New horizons, emerging technologies, converging safety cultures? Learning from the challenges of nanotechnology.
246th National Meeting of the American Chemical Society, September 8-12, 2013, Indianapolis, Indiana. Washington, DC: American Chemical Society, 2013 Sep; 246:8-CHAS
"Nanotechnology" research is very active, and it will continue to grow in the near future. Nanotechnology has created a convergence of many traditional scientific disciplines, such as chemistry, biochemistry, biology, physics, and multiple areas of engineering. All are dealing with advanced applications of new materials being created by nanotechnology. It is not unusual for today's nanomaterial project team to be composed of a chemist, biologist, material scientists, electrical or chemical, physicist, and manufacturing technology specialist. This project team is focusing on the development of new material applications that are made possible by the new or unique activities of nanomaterials. Working with these new, and sometimes uncharacterized materials creates a safety challenge in the laboratory and pilot plant. A good chemical or biological safety program should be able to accommodate new or novel entities, and this should be true for engineered nanomaterials. There is a growing challenge to accommodate the interfaces that are being crated between the safety cultures that have evolved around these disciplines that are now being merged. Developing a nanomaterial based biomechanical device may require the movement through the following safety cultures: Basic chemical laboratory safety during initial material synthesis and characterization; Biosafety practices during the use of biologically active or derived materials used as templates or substrates; and Mechanical Systems Safety, including electrical, thermal, and pressure, for developing scale-up and manufacturing processes. All of these safety cultures need to be incorporate into a successful nanomaterials program. Developing these interfaces between the programs, and ensuring good knowledge across the entire project team and project life cycle will facilitate nanotechnology efforts today and serve as a template for success for future emerging technologies. Examples of the challenge, as experienced by NIOSH and other safety and health practitioners will be summarized and a potential path forward will be discussed.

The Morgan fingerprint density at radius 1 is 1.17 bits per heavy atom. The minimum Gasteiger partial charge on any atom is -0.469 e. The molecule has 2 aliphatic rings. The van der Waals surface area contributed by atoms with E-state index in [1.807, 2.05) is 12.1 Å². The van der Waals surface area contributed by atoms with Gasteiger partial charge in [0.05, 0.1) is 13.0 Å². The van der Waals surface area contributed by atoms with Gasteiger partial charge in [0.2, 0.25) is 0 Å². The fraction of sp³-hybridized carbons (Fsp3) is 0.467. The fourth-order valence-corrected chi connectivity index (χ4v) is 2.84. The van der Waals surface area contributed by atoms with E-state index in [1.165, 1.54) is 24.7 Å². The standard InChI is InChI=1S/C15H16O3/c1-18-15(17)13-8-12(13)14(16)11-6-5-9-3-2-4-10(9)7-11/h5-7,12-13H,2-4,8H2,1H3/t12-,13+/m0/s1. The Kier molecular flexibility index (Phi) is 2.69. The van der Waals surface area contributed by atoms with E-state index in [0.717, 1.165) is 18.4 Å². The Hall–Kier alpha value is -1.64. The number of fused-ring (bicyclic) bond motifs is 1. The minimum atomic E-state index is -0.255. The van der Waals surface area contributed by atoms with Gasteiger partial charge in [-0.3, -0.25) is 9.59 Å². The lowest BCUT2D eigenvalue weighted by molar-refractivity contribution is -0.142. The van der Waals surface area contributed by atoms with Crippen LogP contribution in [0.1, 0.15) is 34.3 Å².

Nanotechnology; Hazardous-materials; Toxic-materials; Materials-handling; Laboratories; Laboratory-testing; Laboratory-workers; Safety-programs; Safety-research; Professional-workers; Biomechanical-engineering; Work-practices; Safety-education; Safety-practices
Charles Geraci, NIOSH, Nanotechnology Research Center, Cincinnati, OH 45226, USA
246th National Meeting of the American Chemical Society, September 8-12, 2013, Indianapolis, Indiana